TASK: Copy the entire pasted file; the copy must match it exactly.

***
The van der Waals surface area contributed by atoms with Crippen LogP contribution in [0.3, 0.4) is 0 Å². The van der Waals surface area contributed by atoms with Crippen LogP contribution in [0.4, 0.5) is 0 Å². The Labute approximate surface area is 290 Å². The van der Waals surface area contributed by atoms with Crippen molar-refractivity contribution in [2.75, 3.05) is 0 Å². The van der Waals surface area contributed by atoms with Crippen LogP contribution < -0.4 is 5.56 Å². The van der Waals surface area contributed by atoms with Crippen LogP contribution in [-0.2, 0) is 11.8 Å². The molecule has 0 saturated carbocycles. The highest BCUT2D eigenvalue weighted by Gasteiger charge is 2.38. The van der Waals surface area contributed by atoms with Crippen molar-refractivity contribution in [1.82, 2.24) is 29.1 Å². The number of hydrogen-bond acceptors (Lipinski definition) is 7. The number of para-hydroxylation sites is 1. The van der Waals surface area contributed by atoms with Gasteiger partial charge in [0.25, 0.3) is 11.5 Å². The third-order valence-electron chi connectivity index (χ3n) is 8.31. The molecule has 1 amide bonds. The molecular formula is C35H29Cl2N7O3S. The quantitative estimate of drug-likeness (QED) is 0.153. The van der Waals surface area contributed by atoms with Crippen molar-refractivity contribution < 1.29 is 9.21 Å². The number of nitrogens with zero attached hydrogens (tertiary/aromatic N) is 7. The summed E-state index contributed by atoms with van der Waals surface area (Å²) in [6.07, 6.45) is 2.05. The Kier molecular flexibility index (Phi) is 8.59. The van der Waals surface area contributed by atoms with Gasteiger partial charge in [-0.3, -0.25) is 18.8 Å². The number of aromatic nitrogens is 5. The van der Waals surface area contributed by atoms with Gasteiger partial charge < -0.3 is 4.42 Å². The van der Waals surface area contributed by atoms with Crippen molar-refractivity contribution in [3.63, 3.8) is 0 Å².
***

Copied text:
The van der Waals surface area contributed by atoms with Crippen LogP contribution in [0.3, 0.4) is 0 Å². The van der Waals surface area contributed by atoms with Crippen LogP contribution in [0.4, 0.5) is 0 Å². The Labute approximate surface area is 290 Å². The van der Waals surface area contributed by atoms with Crippen molar-refractivity contribution in [2.75, 3.05) is 0 Å². The van der Waals surface area contributed by atoms with Crippen LogP contribution < -0.4 is 5.56 Å². The van der Waals surface area contributed by atoms with Crippen LogP contribution in [-0.2, 0) is 11.8 Å². The molecule has 0 saturated carbocycles. The highest BCUT2D eigenvalue weighted by Gasteiger charge is 2.38. The van der Waals surface area contributed by atoms with Crippen molar-refractivity contribution in [1.82, 2.24) is 29.1 Å². The number of hydrogen-bond acceptors (Lipinski definition) is 7. The number of para-hydroxylation sites is 1. The van der Waals surface area contributed by atoms with Gasteiger partial charge in [0.25, 0.3) is 11.5 Å². The third-order valence-electron chi connectivity index (χ3n) is 8.31. The molecule has 1 amide bonds. The molecular formula is C35H29Cl2N7O3S. The quantitative estimate of drug-likeness (QED) is 0.153. The van der Waals surface area contributed by atoms with Crippen molar-refractivity contribution < 1.29 is 9.21 Å². The number of nitrogens with zero attached hydrogens (tertiary/aromatic N) is 7. The summed E-state index contributed by atoms with van der Waals surface area (Å²) in [6.07, 6.45) is 2.05. The Kier molecular flexibility index (Phi) is 8.59. The van der Waals surface area contributed by atoms with Gasteiger partial charge in [-0.3, -0.25) is 18.8 Å². The number of aromatic nitrogens is 5. The van der Waals surface area contributed by atoms with Gasteiger partial charge < -0.3 is 4.42 Å². The van der Waals surface area contributed by atoms with Crippen molar-refractivity contribution in [3.63, 3.8) is 0 Å².